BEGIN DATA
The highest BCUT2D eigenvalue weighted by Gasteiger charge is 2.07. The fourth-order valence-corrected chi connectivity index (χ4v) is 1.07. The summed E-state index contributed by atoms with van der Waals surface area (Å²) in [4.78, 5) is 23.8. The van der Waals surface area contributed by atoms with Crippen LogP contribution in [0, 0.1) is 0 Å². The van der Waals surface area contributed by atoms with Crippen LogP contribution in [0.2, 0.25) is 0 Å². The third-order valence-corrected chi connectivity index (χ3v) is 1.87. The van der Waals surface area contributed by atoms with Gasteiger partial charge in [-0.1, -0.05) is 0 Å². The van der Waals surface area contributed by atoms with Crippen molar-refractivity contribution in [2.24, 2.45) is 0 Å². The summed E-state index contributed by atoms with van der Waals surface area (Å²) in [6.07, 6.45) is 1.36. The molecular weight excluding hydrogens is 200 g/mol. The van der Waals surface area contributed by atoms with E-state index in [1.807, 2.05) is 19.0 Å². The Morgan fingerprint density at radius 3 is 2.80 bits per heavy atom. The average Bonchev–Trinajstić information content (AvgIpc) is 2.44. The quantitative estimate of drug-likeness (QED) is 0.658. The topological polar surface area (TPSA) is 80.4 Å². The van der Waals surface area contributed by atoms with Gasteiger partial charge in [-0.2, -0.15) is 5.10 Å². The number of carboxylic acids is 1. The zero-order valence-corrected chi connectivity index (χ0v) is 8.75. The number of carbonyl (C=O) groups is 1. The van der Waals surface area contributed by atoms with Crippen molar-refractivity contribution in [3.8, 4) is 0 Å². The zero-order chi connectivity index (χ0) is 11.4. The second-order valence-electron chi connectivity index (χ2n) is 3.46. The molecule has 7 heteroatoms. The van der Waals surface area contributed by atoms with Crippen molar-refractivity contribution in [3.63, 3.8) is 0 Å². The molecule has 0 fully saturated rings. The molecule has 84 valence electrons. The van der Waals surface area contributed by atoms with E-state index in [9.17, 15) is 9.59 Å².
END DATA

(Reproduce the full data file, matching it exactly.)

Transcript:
The highest BCUT2D eigenvalue weighted by Gasteiger charge is 2.07. The fourth-order valence-corrected chi connectivity index (χ4v) is 1.07. The summed E-state index contributed by atoms with van der Waals surface area (Å²) in [4.78, 5) is 23.8. The van der Waals surface area contributed by atoms with Crippen LogP contribution in [0, 0.1) is 0 Å². The van der Waals surface area contributed by atoms with Crippen LogP contribution in [0.2, 0.25) is 0 Å². The third-order valence-corrected chi connectivity index (χ3v) is 1.87. The van der Waals surface area contributed by atoms with Gasteiger partial charge in [-0.1, -0.05) is 0 Å². The van der Waals surface area contributed by atoms with Crippen molar-refractivity contribution in [2.24, 2.45) is 0 Å². The summed E-state index contributed by atoms with van der Waals surface area (Å²) in [6.07, 6.45) is 1.36. The molecular weight excluding hydrogens is 200 g/mol. The van der Waals surface area contributed by atoms with E-state index in [1.807, 2.05) is 19.0 Å². The Morgan fingerprint density at radius 3 is 2.80 bits per heavy atom. The average Bonchev–Trinajstić information content (AvgIpc) is 2.44. The quantitative estimate of drug-likeness (QED) is 0.658. The topological polar surface area (TPSA) is 80.4 Å². The van der Waals surface area contributed by atoms with Gasteiger partial charge in [-0.2, -0.15) is 5.10 Å². The number of carboxylic acids is 1. The zero-order valence-corrected chi connectivity index (χ0v) is 8.75. The number of carbonyl (C=O) groups is 1. The van der Waals surface area contributed by atoms with Crippen molar-refractivity contribution in [3.8, 4) is 0 Å². The zero-order chi connectivity index (χ0) is 11.4. The second-order valence-electron chi connectivity index (χ2n) is 3.46. The molecule has 7 heteroatoms. The van der Waals surface area contributed by atoms with Crippen molar-refractivity contribution in [3.63, 3.8) is 0 Å². The molecule has 0 fully saturated rings. The molecule has 84 valence electrons. The van der Waals surface area contributed by atoms with E-state index in [9.17, 15) is 9.59 Å².